Even though the Centers for Disease Control and Prevention reported that U.S. overdose deaths fell last year for the first time since 1999, 68,557 people still died. The federal government has been recording the number of deaths throughout the U.S. opioid crisis and at least 400,000 Americans have died since 2000. While the human side of the crisis has been well documented, it has proven more difficult to estimate its financial cost.
The huge death toll has has an adverse impact on many sectors of the economy and several studies have attempted to gauge that impact with varying results. A new analysis has now been released by the Society of Actuaries which found that the collective cost of factors such as healthcare, mortality and lost productivity have added up to hundreds of billions of dollars over the past four years.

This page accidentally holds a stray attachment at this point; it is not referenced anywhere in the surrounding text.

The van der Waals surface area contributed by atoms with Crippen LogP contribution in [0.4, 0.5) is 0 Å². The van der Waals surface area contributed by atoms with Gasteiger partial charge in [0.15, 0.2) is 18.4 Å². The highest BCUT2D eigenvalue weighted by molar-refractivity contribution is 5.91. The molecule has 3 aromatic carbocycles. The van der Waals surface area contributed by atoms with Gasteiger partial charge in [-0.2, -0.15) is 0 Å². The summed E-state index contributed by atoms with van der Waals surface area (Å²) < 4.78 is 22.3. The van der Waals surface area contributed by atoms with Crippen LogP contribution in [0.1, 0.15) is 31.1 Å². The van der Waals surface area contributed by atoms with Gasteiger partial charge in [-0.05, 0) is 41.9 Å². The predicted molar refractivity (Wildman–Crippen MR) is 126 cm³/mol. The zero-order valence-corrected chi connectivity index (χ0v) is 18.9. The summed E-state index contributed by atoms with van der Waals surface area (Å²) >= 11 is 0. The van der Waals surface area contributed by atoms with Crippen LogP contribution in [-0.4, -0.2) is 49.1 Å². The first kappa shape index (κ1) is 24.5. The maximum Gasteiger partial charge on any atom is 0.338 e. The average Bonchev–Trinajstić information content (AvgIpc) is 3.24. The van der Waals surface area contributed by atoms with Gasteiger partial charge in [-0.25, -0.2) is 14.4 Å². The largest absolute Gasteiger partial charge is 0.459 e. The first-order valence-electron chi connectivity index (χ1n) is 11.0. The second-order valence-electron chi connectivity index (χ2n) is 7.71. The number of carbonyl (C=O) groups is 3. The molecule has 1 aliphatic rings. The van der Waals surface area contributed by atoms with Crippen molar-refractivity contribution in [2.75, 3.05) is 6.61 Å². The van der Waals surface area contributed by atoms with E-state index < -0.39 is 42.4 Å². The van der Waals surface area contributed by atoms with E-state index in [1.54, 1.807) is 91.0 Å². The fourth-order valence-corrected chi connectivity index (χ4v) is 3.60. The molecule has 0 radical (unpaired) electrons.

The report estimated that between 2015 and 2018, the crisis cost the U.S. $631 billion (a midpoint estimate). $253 billion of that can be attributed to mortality costs, $205 billion to healthcare costs and $96 billion to lost productivity. Criminal Justice costs came in at an estimated $39 billion with child/family assistance and education adding up to $34 and $5 billion respectively.
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Over the past four years, an estimated $186 billion (29 percent) of the total economic burden of the crisis was borne by federal, state and local governments while the remainder was borne by the private sector and individuals. In 2017, the total cost was estimated at $171 billon and that increased to $179 billion in 2018. The projected midpoint cost for 2019 currently stands at $188 billion.